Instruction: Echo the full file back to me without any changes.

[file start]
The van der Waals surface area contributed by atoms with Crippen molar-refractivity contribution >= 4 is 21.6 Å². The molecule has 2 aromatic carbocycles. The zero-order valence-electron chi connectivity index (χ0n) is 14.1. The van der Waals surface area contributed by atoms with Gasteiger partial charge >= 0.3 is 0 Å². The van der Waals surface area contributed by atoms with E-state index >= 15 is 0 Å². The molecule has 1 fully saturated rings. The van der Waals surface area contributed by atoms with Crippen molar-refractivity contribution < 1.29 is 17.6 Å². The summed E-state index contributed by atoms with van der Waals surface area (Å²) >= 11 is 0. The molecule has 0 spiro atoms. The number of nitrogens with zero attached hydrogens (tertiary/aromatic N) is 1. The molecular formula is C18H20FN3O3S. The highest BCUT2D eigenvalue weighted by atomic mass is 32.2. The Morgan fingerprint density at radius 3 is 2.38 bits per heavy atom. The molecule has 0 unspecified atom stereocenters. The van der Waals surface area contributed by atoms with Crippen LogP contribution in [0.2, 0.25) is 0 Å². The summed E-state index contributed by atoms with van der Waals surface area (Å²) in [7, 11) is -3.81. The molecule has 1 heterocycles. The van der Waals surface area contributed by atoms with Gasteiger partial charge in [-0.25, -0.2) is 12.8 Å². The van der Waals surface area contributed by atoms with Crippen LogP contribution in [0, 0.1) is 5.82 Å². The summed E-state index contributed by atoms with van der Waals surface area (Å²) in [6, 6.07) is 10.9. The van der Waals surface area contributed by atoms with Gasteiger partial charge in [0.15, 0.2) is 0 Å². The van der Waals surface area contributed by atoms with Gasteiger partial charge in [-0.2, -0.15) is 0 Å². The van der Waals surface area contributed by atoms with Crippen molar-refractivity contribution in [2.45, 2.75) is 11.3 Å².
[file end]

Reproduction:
The van der Waals surface area contributed by atoms with Crippen molar-refractivity contribution >= 4 is 21.6 Å². The molecule has 2 aromatic carbocycles. The zero-order valence-electron chi connectivity index (χ0n) is 14.1. The van der Waals surface area contributed by atoms with Gasteiger partial charge >= 0.3 is 0 Å². The van der Waals surface area contributed by atoms with E-state index >= 15 is 0 Å². The molecule has 1 fully saturated rings. The van der Waals surface area contributed by atoms with Crippen molar-refractivity contribution < 1.29 is 17.6 Å². The summed E-state index contributed by atoms with van der Waals surface area (Å²) >= 11 is 0. The molecule has 0 spiro atoms. The number of nitrogens with zero attached hydrogens (tertiary/aromatic N) is 1. The molecular formula is C18H20FN3O3S. The highest BCUT2D eigenvalue weighted by atomic mass is 32.2. The Morgan fingerprint density at radius 3 is 2.38 bits per heavy atom. The molecule has 0 unspecified atom stereocenters. The van der Waals surface area contributed by atoms with Crippen LogP contribution in [0.2, 0.25) is 0 Å². The summed E-state index contributed by atoms with van der Waals surface area (Å²) in [7, 11) is -3.81. The molecule has 1 heterocycles. The van der Waals surface area contributed by atoms with Gasteiger partial charge in [-0.25, -0.2) is 12.8 Å². The van der Waals surface area contributed by atoms with Crippen LogP contribution in [0, 0.1) is 5.82 Å². The summed E-state index contributed by atoms with van der Waals surface area (Å²) in [6, 6.07) is 10.9. The van der Waals surface area contributed by atoms with Gasteiger partial charge in [0.15, 0.2) is 0 Å². The van der Waals surface area contributed by atoms with Gasteiger partial charge in [-0.2, -0.15) is 0 Å². The van der Waals surface area contributed by atoms with Crippen molar-refractivity contribution in [2.45, 2.75) is 11.3 Å².